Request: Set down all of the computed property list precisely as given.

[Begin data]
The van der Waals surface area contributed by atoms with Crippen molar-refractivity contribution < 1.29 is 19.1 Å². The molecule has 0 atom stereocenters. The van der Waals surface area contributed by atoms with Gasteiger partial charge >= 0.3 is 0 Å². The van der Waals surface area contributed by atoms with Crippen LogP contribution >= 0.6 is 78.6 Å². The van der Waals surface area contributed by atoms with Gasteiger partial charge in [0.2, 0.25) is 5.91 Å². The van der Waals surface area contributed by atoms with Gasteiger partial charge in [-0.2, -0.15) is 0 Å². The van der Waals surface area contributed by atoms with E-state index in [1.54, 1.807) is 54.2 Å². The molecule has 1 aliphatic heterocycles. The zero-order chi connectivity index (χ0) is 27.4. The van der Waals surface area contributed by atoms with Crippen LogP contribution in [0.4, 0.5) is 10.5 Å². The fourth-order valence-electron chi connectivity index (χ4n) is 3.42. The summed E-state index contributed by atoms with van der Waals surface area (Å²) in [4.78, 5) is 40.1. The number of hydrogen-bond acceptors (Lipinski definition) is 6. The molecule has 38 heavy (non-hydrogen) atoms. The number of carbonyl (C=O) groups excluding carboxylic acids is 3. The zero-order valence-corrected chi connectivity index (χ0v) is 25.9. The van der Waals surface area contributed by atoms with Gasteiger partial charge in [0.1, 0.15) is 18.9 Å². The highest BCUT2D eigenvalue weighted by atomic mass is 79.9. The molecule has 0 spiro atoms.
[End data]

The van der Waals surface area contributed by atoms with Crippen molar-refractivity contribution < 1.29 is 19.1 Å². The molecule has 0 atom stereocenters. The van der Waals surface area contributed by atoms with Gasteiger partial charge >= 0.3 is 0 Å². The van der Waals surface area contributed by atoms with Crippen LogP contribution >= 0.6 is 78.6 Å². The van der Waals surface area contributed by atoms with Gasteiger partial charge in [0.2, 0.25) is 5.91 Å². The van der Waals surface area contributed by atoms with Gasteiger partial charge in [-0.2, -0.15) is 0 Å². The van der Waals surface area contributed by atoms with E-state index in [1.54, 1.807) is 54.2 Å². The molecule has 1 aliphatic heterocycles. The zero-order chi connectivity index (χ0) is 27.4. The van der Waals surface area contributed by atoms with Crippen LogP contribution in [0.4, 0.5) is 10.5 Å². The fourth-order valence-electron chi connectivity index (χ4n) is 3.42. The summed E-state index contributed by atoms with van der Waals surface area (Å²) in [4.78, 5) is 40.1. The number of hydrogen-bond acceptors (Lipinski definition) is 6. The molecule has 38 heavy (non-hydrogen) atoms. The number of carbonyl (C=O) groups excluding carboxylic acids is 3. The zero-order valence-corrected chi connectivity index (χ0v) is 25.9. The van der Waals surface area contributed by atoms with Gasteiger partial charge in [0.1, 0.15) is 18.9 Å². The highest BCUT2D eigenvalue weighted by atomic mass is 79.9. The molecule has 0 spiro atoms.